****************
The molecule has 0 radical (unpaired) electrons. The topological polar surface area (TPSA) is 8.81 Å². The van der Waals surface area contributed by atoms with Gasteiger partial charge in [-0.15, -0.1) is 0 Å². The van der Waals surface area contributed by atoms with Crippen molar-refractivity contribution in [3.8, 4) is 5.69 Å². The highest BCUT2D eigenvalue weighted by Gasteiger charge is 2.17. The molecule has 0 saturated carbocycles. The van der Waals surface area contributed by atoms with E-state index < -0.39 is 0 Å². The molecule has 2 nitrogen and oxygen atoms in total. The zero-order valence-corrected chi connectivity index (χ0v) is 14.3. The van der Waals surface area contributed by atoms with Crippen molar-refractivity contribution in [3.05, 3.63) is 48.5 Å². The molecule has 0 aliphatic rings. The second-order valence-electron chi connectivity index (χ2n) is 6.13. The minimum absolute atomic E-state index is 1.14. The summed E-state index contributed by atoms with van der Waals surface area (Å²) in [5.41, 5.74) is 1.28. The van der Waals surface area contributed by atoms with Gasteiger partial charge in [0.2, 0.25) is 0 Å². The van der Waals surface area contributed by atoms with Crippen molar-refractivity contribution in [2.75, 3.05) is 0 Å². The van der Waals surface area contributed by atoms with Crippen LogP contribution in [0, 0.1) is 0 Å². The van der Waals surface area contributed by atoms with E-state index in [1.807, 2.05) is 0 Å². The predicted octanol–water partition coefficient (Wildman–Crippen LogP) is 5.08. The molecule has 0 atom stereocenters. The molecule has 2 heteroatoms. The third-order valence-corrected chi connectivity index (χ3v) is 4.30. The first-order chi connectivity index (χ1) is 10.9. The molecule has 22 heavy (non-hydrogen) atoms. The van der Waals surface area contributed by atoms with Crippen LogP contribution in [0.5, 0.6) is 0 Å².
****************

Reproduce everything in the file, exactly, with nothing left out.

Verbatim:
The molecule has 0 radical (unpaired) electrons. The topological polar surface area (TPSA) is 8.81 Å². The van der Waals surface area contributed by atoms with Gasteiger partial charge in [-0.15, -0.1) is 0 Å². The van der Waals surface area contributed by atoms with Crippen molar-refractivity contribution in [3.8, 4) is 5.69 Å². The highest BCUT2D eigenvalue weighted by Gasteiger charge is 2.17. The molecule has 0 saturated carbocycles. The van der Waals surface area contributed by atoms with E-state index < -0.39 is 0 Å². The molecule has 2 nitrogen and oxygen atoms in total. The zero-order valence-corrected chi connectivity index (χ0v) is 14.3. The van der Waals surface area contributed by atoms with Crippen molar-refractivity contribution in [3.05, 3.63) is 48.5 Å². The molecule has 0 aliphatic rings. The second-order valence-electron chi connectivity index (χ2n) is 6.13. The minimum absolute atomic E-state index is 1.14. The summed E-state index contributed by atoms with van der Waals surface area (Å²) in [5.41, 5.74) is 1.28. The van der Waals surface area contributed by atoms with Gasteiger partial charge in [0.2, 0.25) is 0 Å². The van der Waals surface area contributed by atoms with Crippen molar-refractivity contribution in [2.75, 3.05) is 0 Å². The van der Waals surface area contributed by atoms with Crippen LogP contribution in [0, 0.1) is 0 Å². The van der Waals surface area contributed by atoms with E-state index in [1.807, 2.05) is 0 Å². The predicted octanol–water partition coefficient (Wildman–Crippen LogP) is 5.08. The molecule has 0 atom stereocenters. The molecule has 2 heteroatoms. The third-order valence-corrected chi connectivity index (χ3v) is 4.30. The first-order chi connectivity index (χ1) is 10.9. The molecule has 22 heavy (non-hydrogen) atoms. The van der Waals surface area contributed by atoms with Crippen LogP contribution in [0.5, 0.6) is 0 Å².